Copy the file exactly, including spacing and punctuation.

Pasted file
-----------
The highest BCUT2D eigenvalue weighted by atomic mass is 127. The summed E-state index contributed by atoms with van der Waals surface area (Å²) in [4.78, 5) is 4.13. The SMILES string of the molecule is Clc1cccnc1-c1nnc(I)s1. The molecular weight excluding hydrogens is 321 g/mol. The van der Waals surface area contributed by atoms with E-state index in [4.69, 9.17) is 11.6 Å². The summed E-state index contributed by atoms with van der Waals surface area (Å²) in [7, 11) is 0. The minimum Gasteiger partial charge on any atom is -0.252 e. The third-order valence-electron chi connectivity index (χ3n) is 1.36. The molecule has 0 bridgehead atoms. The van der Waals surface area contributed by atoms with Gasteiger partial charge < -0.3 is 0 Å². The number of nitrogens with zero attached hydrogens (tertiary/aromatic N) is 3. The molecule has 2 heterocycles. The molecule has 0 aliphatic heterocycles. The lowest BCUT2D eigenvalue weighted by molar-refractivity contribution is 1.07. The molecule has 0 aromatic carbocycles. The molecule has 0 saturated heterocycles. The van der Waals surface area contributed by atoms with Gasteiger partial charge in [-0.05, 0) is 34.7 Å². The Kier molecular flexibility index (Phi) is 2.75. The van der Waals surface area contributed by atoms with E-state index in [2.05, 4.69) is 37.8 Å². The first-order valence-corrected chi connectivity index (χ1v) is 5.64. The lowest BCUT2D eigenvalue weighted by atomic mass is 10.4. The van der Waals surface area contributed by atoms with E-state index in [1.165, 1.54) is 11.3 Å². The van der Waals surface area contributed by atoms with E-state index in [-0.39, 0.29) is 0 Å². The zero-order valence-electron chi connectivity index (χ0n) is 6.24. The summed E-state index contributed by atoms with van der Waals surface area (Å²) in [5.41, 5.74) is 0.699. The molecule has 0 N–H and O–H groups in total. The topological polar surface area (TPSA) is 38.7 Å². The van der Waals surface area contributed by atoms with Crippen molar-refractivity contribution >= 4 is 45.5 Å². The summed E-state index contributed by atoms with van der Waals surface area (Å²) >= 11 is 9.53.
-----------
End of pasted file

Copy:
The highest BCUT2D eigenvalue weighted by atomic mass is 127. The summed E-state index contributed by atoms with van der Waals surface area (Å²) in [4.78, 5) is 4.13. The SMILES string of the molecule is Clc1cccnc1-c1nnc(I)s1. The molecular weight excluding hydrogens is 321 g/mol. The van der Waals surface area contributed by atoms with E-state index in [4.69, 9.17) is 11.6 Å². The summed E-state index contributed by atoms with van der Waals surface area (Å²) in [7, 11) is 0. The minimum Gasteiger partial charge on any atom is -0.252 e. The third-order valence-electron chi connectivity index (χ3n) is 1.36. The molecule has 0 bridgehead atoms. The van der Waals surface area contributed by atoms with Gasteiger partial charge < -0.3 is 0 Å². The number of nitrogens with zero attached hydrogens (tertiary/aromatic N) is 3. The molecule has 2 heterocycles. The molecule has 0 aliphatic heterocycles. The lowest BCUT2D eigenvalue weighted by molar-refractivity contribution is 1.07. The molecule has 0 aromatic carbocycles. The molecule has 0 saturated heterocycles. The van der Waals surface area contributed by atoms with Gasteiger partial charge in [-0.05, 0) is 34.7 Å². The Kier molecular flexibility index (Phi) is 2.75. The van der Waals surface area contributed by atoms with E-state index in [2.05, 4.69) is 37.8 Å². The first-order valence-corrected chi connectivity index (χ1v) is 5.64. The lowest BCUT2D eigenvalue weighted by atomic mass is 10.4. The van der Waals surface area contributed by atoms with E-state index in [1.165, 1.54) is 11.3 Å². The van der Waals surface area contributed by atoms with E-state index in [-0.39, 0.29) is 0 Å². The zero-order valence-electron chi connectivity index (χ0n) is 6.24. The summed E-state index contributed by atoms with van der Waals surface area (Å²) in [5.41, 5.74) is 0.699. The molecule has 0 N–H and O–H groups in total. The topological polar surface area (TPSA) is 38.7 Å². The van der Waals surface area contributed by atoms with Crippen molar-refractivity contribution >= 4 is 45.5 Å². The summed E-state index contributed by atoms with van der Waals surface area (Å²) >= 11 is 9.53.